Email has continued to be one of the most vital tools we have in our online communications and business interactions. They serve us daily and are most often free to use. There must be thousands of email service providers out there, but of course not all of them are cut of the same cloth, that is to say, quality of service is varied.
Gmail email provider is by far one of the most popular and trusted of all the cloud-based email providers out there today. It is used by millions of people, worldwide, and has an excellent safety rating, uptime and high quality of service in general.
But as always scammers and hackers aren’t far behind the latest technology. They quite ingeniously find new ways to bypass the newest barriers set by tech giants such as Gmail.
So what do you know when you realise that your Gmail has been hacked?
Asides from panic, you need to maintain some sort of composure and take control of the situation before things get out of hand.
Your personal information and even reputation may be at stake, depending on what the hackers have in mind with your account. Knowing that you have sent hundreds, maybe even thousands of emails through your now hacked Gmail account, means that you have enough reason to worry.
Step #1: Claim back your account!
First off, if the hackers have changed your password, you must claim back full access to your account. Change your password to something more difficult to access and if need be, keep a note of your password somewhere safe in your desk or better still, in your wallet.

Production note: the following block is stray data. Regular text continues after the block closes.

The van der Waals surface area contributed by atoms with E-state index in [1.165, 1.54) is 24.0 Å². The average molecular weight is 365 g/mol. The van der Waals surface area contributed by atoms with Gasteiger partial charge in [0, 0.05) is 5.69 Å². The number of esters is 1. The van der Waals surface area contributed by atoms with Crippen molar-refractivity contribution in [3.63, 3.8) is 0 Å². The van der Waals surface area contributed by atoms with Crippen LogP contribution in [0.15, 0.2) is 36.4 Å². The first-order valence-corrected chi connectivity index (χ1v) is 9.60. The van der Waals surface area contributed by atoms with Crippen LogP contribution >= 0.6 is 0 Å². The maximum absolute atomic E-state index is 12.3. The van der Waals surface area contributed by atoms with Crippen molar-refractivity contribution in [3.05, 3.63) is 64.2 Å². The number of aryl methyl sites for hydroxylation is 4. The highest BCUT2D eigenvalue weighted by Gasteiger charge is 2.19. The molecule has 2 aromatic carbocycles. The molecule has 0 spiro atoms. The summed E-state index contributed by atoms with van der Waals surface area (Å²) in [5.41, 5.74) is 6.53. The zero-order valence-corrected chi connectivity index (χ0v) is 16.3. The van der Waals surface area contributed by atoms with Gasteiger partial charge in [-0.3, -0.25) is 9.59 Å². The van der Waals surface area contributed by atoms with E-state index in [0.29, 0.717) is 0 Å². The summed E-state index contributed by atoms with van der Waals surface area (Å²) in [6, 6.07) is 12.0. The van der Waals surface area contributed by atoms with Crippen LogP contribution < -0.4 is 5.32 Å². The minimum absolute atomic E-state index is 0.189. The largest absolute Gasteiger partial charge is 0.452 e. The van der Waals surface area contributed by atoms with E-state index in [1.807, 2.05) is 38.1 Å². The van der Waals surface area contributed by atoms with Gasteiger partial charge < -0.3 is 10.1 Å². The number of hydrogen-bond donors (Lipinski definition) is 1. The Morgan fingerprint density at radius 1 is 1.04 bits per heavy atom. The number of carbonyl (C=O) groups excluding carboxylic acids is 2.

Step #2: Report to Gmail
The next thing you need to do is report the hacking incident to Gmail. Whoever logged probably already deleted the alert notice that your account has been logged in from a new browser/device. So you might not have further proof to offer in your report. However, email providers take hacking attacks very seriously and will aim to resolve the problem as soon as possible. After all, all that they have is their reputation, and they will want to maintain a high level of trust.
Step #3: Check the collateral damage
After you have reported that your Gmail account was hacked, you should check your sent items very carefully, there will likely be emails sent by the hacker to your contact lists. Quickly delete these emails and check your contact lists for new emails that you didn’t add or that look suspicious. Make note of these email addresses and then delete them from your contacts.
Step #4: Clarify what happens
The last step should be the dreaded mass email to all contacts. Here you should BCC (Blind carbon copy) everyone on your contact list and inform them that your Gmail account was hacked. More often than not, there is at least a couple of contacts who click on the links sent by the hackers, and spread the malware even further. They should be warned that they have possibly been sent malware from the hackers, and that they should check their mobile devices and PCS for any threats.
Once you have performed these steps to control the damage done to your hacked Gmail account, you should have full control of your account once more. Something worth noting is, that many of us keep personal information in our emails, thinking that our accounts are safe. If you happened to send or save any financial information in your email, such as, credit card numbers, bank accounts, social security, passport numbers etc, you should report this immediately to the authorities.
Call your bank and ask them to freeze your card from any purchases until further notice; or better yet, have it cancelled. This might seem stressful and an unnecessary precaution, but the fact is that if your Gmail has been hacked, then you must take every step to protect yourself from financial loss.
Remember that hackers aren’t just doing this to spread malware, but to absorb as much personal information from each account as possible.
Having your Gmail hacked is scary, so treat your email passwords the way you would your social security numbers, don’t share with anyone and always report the hack to the authorities, to safeguard against identity theft.